Friday, December 7, 2012
I find the concept of gay conversion therapy abhorrent on every imaginable level, starting with the fact that it doesn't work, continuing with the fact that it's based on an uniformed and hateful (meaning, in most cases, a religious-based) belief that homosexuality is a choice, and ending with the fact that it does immeasurable psychological harm to its victims.
Other than that, no problem.
But I was pretty stunned when California passed a law banning it. My first reaction, given my thoughts on the matter, was sort of a wow, good for them. Until I thought about it.
Much as I agree with the idea that it shouldn't exist, banning a so-called treatment because it doesn't work, as a matter of law, seems a stretch. Not that I'd miss them, but consistency would require banning chiropractic except for certain back issues, virtually all naturopathy and homeopathy, reiki, prayer circles for illness, past life regression, about ninety percent of environmental allergy claims, most diagnoses of fibromyalgia (not entirely sure about the last two)... the list is long.
Since kids are the ones most adversely affected by gay conversion therapy, the ones forced into it anyway, by frightened and deeply misinformed parents, it might be a gray zone: maybe it's a form of punishable child abuse. But as long as those parents are sincere, and unless they'd been fully informed that the treatments don't work and do harm, I doubt it. Still, the idea of the state banning idiocy is a tough one. If it were possible, maybe control could be rendered via licensing: practitioners would only be licensed to perform treatments that work. Bye bye, woomeisters. But I can't deny that some of us physicians have been known to do interventions of questionable merit. (Hello effectiveness research.)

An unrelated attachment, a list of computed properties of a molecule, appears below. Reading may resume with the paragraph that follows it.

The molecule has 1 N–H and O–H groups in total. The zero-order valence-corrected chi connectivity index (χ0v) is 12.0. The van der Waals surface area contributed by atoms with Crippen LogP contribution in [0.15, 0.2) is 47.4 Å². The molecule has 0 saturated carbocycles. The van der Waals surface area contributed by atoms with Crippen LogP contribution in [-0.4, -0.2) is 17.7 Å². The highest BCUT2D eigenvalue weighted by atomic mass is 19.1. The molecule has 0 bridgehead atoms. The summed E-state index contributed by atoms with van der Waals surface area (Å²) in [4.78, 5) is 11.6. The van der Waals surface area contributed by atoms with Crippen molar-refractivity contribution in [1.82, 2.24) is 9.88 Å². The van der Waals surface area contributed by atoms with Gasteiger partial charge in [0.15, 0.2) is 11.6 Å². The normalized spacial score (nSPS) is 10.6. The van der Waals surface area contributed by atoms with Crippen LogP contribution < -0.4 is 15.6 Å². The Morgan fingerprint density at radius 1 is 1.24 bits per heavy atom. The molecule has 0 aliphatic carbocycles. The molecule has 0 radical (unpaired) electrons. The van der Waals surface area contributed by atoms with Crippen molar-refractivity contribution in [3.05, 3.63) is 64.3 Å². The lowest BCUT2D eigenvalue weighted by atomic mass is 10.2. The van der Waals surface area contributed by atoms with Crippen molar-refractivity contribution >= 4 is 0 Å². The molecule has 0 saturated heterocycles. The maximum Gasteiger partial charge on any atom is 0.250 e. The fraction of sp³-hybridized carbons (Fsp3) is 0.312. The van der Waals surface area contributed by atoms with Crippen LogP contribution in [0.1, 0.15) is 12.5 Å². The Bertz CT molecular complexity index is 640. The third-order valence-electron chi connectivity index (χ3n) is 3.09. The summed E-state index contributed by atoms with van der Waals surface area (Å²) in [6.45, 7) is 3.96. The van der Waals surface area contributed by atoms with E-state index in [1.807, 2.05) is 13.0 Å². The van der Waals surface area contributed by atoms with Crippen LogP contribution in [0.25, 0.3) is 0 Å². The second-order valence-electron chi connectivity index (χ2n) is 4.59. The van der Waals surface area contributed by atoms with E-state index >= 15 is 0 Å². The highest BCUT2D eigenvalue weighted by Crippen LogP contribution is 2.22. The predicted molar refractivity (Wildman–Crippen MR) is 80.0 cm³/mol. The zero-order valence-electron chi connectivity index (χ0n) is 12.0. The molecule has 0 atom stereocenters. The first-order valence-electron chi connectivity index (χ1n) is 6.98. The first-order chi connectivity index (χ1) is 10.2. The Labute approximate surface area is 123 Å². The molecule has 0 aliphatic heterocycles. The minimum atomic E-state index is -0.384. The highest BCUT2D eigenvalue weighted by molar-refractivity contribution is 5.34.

People get arrested for scamming; ponzi schemes are illegal, as is tricking old folks out of their money, or phony lottery-winning emails. We read about stuff like that all the time. So if it can be shown, unequivocally, that gay conversion therapy is a deliberate scam, maybe it falls into run-of-the-mill, non-medical, law-breaking. Especially if it were the case that practitioners knew they were running a game. But I doubt it. Like that awful and laughable (if it weren't so hurtful and heartbreaking) "facilitated communication" for autistic kids, the proponents were honest, if woefully deluded, believers in it. (Watch that linked video, and be amazed that f.c. is still advocated by some.) Much more widespread than gay conversion therapy, and unequivocally debunked, if f.c. hasn't been banned (it hasn't), why the other?
If we could legislate away and protect people from their own stupidity, we'd not still be dealing with the damage being done by teabaggers in Congress. We'd have long since seen an end to so-called "alternative" medicine, and Jersey Shore and Honey Boo Boo would be off the air. But, despite the horror that it is, I think I'm among those that think banning gay conversion therapy is, in fact, the wrong way to handle it. I could be wrong, and maybe I hope I am.